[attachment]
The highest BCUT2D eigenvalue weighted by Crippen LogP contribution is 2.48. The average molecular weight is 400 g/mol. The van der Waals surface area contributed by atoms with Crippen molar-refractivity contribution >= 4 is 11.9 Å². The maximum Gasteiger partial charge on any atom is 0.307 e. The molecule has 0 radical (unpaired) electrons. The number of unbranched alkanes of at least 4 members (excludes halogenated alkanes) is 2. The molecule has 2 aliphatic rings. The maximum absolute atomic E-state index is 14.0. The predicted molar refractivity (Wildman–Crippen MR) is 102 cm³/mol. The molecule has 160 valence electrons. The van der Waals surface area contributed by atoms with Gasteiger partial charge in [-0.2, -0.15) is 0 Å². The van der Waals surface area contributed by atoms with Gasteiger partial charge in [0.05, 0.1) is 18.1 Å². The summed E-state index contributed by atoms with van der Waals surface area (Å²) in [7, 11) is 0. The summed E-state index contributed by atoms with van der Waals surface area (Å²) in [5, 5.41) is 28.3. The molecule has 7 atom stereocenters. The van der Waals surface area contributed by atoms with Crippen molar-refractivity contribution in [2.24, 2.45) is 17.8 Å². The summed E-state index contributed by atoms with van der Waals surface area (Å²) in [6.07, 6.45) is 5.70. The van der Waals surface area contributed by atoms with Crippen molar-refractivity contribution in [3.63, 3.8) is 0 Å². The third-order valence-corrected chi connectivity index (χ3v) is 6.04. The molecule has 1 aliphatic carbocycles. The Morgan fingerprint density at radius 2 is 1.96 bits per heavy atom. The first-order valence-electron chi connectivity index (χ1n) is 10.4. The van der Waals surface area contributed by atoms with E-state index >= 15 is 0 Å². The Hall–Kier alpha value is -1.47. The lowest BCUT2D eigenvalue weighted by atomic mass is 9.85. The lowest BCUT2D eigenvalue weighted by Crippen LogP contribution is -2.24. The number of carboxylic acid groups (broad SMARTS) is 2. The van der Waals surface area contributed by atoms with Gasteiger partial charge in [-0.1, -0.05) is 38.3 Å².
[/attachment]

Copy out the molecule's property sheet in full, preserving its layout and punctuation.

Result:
The highest BCUT2D eigenvalue weighted by Crippen LogP contribution is 2.48. The average molecular weight is 400 g/mol. The van der Waals surface area contributed by atoms with Crippen molar-refractivity contribution >= 4 is 11.9 Å². The maximum Gasteiger partial charge on any atom is 0.307 e. The molecule has 0 radical (unpaired) electrons. The number of unbranched alkanes of at least 4 members (excludes halogenated alkanes) is 2. The molecule has 2 aliphatic rings. The maximum absolute atomic E-state index is 14.0. The predicted molar refractivity (Wildman–Crippen MR) is 102 cm³/mol. The molecule has 160 valence electrons. The van der Waals surface area contributed by atoms with Gasteiger partial charge in [-0.2, -0.15) is 0 Å². The van der Waals surface area contributed by atoms with Gasteiger partial charge in [0.05, 0.1) is 18.1 Å². The summed E-state index contributed by atoms with van der Waals surface area (Å²) in [7, 11) is 0. The summed E-state index contributed by atoms with van der Waals surface area (Å²) in [5, 5.41) is 28.3. The molecule has 7 atom stereocenters. The van der Waals surface area contributed by atoms with Crippen molar-refractivity contribution in [2.24, 2.45) is 17.8 Å². The summed E-state index contributed by atoms with van der Waals surface area (Å²) in [6.07, 6.45) is 5.70. The van der Waals surface area contributed by atoms with Crippen molar-refractivity contribution in [3.63, 3.8) is 0 Å². The third-order valence-corrected chi connectivity index (χ3v) is 6.04. The molecule has 1 aliphatic carbocycles. The Morgan fingerprint density at radius 2 is 1.96 bits per heavy atom. The first-order valence-electron chi connectivity index (χ1n) is 10.4. The van der Waals surface area contributed by atoms with E-state index >= 15 is 0 Å². The Hall–Kier alpha value is -1.47. The lowest BCUT2D eigenvalue weighted by atomic mass is 9.85. The lowest BCUT2D eigenvalue weighted by Crippen LogP contribution is -2.24. The number of carboxylic acid groups (broad SMARTS) is 2. The van der Waals surface area contributed by atoms with Gasteiger partial charge in [-0.1, -0.05) is 38.3 Å².